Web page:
Traffic Circle vs. Roundabout: How to Drive in A Traffic Circle and How They Work

Claire Grulick
| November 8, 2023 | 3 Minute Read
top-down view of circles entering and exiting a traffic circle Cars enter and exit traffic circles from all sides in both lanes. Adobe Stock

A road feature often found in Europe many U.S. states have begun to utilize these traffic devices on secondary roadways. According to Lee Rodegerdts of Kittelson & Associates in 2020, there were 9,000 traffic circles nationwide. Wisconsin claims the title of most traffic circles or roundabouts.

Understanding how these traffic features work is crucial for safer and more efficient driving. In this article, we'll explore the ins and outs of traffic circles, helping you learn to navigate them confidently.

What is a Traffic Circle?

Traffic circles are circular roadways designed to manage traffic flow. They serve as alternatives to traditional intersections and come with their own set of rules and advantages. Unlike current intersections with perpendicular crossing lanes, traffic circles are characterized by a circular roadway where vehicles travel counterclockwise around a central island.

Benefits of Traffic Circles:

  • Improved Traffic Flow: Traffic circles reduce the need for frequent stops, ensuring a smoother and more continuous flow of vehicles.
  • Reduced Congestion and Idling: Reduced stopping and idling times result in less congestion and shorter travel times.
  • Lower Accident Rates: Studies show that traffic circles can lead to fewer accidents compared to traditional intersections.

Is a Traffic Circle Different from a Roundabout?

While both traffic circles and roundabouts involve circular movement counterclockwise around a center island, the similarities largely end there. Traffic circles can feature stop signs, stop signals or no signs at all. They can also be large, allow vehicles to operate at higher speeds and often require lane changes.

How Do Traffic Circles Work?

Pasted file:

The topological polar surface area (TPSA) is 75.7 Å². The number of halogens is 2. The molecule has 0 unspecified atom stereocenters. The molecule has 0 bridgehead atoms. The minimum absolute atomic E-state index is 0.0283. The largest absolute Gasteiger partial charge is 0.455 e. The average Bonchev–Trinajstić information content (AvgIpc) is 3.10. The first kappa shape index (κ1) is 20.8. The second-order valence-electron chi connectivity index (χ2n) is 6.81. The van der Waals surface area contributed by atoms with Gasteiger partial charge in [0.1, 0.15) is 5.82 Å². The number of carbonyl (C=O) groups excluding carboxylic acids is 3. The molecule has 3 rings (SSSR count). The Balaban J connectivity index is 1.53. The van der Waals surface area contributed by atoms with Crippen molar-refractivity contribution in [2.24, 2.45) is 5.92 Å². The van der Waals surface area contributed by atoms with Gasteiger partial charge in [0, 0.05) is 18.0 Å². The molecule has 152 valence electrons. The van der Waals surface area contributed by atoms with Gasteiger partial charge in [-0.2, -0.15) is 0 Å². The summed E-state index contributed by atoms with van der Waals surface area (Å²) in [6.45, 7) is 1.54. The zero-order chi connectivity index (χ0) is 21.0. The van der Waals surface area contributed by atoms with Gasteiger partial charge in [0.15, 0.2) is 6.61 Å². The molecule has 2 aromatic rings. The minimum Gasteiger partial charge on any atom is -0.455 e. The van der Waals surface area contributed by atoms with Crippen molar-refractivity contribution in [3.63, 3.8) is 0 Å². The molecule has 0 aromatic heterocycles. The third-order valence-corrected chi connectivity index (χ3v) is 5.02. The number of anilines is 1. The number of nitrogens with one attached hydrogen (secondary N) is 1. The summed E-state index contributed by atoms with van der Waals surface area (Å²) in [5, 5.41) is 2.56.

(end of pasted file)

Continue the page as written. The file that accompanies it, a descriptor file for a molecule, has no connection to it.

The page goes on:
Entry and exit points are placed at four points around the intersection, allowing vehicles to smoothly drive in and out of the circle. The main goal of traffic circles is to facilitate continuous traffic flow, significantly reducing the need for stops and waiting. They are designed with safety in mind, incorporating features like clearly marked lanes and pedestrian crossings.

How to Drive in a Traffic Circle

As you approach a traffic circle, reduce your speed and comply with any posted signals. Enter the traffic circle by yielding to vehicles already inside the circle. Choose your entry lane ahead of time to minimize lane changes when exiting. Maintaining a consistent speed is key to keeping the traffic flow steady and avoiding disruptions. When it's time to exit, clearly signal your intention and yield to pedestrians at crosswalks. Be aware of vehicles approaching from your right to help maintain the order within the circle.

Who Has the Right of Way in a Traffic Circle?

The vehicle already inside the circle has the right of way. Drivers should yield to vehicles inside the circle.

Safety Tips for Traffic Circles

  • Yielding to Circulating Traffic: Always give way to vehicles already in the circle.
  • Keeping a Safe Following Distance: Maintain a safe distance to prevent accidents.
  • Being Aware of Pedestrian and Cyclist Presence: Watch out for pedestrians and cyclists in and around the circle.
  • Avoiding Distractions: Stay focused on the road to navigate the circle safely.

Remember, traffic circles are essentially one-way streets. Make right turns to enter and exit them and always yield to pedestrians when exiting in an outer right lane. Use your right turn signal to indicate your exit and enjoy the benefits of smoother, more efficient traffic flow.

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